With the warm weather of recent weeks, the spring ice season has begun. The Lifesaving Society warns Albertans to beware of spring ice conditions, as spring ice is rotten ice.
Once ice starts to rot, the thickness of ice cannot be used to determine if the ice is safe. Spring ice can be deceptive, the ice may look solid – but beware. “Most Albertans are aware of the risks of thin ice. Unfortunately, very few are aware of the risks of rotten ice”, says Barbara Kusyanto, Chief Administrative Officer with the Lifesaving Society. “Because of the way ice melts, the ice dramatically weakens even as it retains much of its original thickness.”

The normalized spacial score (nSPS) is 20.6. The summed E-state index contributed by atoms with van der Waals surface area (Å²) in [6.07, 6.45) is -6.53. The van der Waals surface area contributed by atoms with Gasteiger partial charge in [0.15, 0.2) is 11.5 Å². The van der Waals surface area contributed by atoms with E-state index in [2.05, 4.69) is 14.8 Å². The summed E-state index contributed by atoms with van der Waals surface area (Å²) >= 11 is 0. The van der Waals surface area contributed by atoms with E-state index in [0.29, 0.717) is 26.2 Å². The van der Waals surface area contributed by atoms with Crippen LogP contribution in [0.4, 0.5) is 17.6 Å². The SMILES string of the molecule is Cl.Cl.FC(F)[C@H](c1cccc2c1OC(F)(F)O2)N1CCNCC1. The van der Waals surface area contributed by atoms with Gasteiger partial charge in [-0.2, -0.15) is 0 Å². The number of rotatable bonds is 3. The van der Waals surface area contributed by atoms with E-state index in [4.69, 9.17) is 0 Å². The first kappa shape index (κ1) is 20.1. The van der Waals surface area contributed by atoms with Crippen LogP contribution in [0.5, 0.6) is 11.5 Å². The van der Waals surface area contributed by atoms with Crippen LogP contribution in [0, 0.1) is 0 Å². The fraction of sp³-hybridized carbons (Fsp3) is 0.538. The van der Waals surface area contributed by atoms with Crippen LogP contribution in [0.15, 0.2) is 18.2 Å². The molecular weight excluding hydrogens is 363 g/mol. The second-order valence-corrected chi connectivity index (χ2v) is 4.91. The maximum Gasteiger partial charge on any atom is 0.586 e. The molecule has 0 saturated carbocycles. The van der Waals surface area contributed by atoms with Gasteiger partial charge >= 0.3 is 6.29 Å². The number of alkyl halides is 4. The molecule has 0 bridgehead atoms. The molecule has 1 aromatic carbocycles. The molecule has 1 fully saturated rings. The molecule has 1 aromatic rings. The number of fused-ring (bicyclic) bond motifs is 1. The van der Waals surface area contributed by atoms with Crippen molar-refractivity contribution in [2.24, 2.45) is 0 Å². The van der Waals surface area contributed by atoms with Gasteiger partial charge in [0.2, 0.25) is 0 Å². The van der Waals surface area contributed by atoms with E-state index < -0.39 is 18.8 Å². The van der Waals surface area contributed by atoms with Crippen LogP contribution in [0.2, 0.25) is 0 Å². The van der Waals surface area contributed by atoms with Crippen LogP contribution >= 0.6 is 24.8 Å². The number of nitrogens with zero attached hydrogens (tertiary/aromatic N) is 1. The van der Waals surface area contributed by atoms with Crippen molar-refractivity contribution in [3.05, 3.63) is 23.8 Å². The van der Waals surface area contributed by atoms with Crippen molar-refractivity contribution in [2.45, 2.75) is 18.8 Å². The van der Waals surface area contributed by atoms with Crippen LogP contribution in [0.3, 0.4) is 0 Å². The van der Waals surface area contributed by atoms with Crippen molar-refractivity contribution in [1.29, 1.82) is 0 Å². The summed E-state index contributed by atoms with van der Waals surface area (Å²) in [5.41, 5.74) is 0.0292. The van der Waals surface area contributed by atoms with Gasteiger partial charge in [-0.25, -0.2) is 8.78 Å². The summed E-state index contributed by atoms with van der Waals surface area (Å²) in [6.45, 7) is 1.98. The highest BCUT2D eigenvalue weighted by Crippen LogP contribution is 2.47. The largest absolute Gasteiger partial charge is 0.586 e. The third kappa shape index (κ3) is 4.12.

In spring, a 40 cm thick sheet of ice, which could once support a truck, may crumble under the weight of a child. When water freezes, minerals in the water make vertical veins in the ice. These veins melt faster than the rest of the ice (called candling), causing vertical channels and the ice to weaken along those channels. This ice may collapse suddenly and without warning.
Other factors affecting spring ice safety:
* Beware; ice can erode from the bottom up, with no obvious warning signs on top.
* Melting upstream can create run-off that weakens river ice.
* Ice near shore will melt more quickly.
* Saline water run-off from roads and melting snow dumps can create “hot spots” that weaken the ice.
* Tree stumps, rocks and docks absorb heat from the sun, causing ice around them to melt.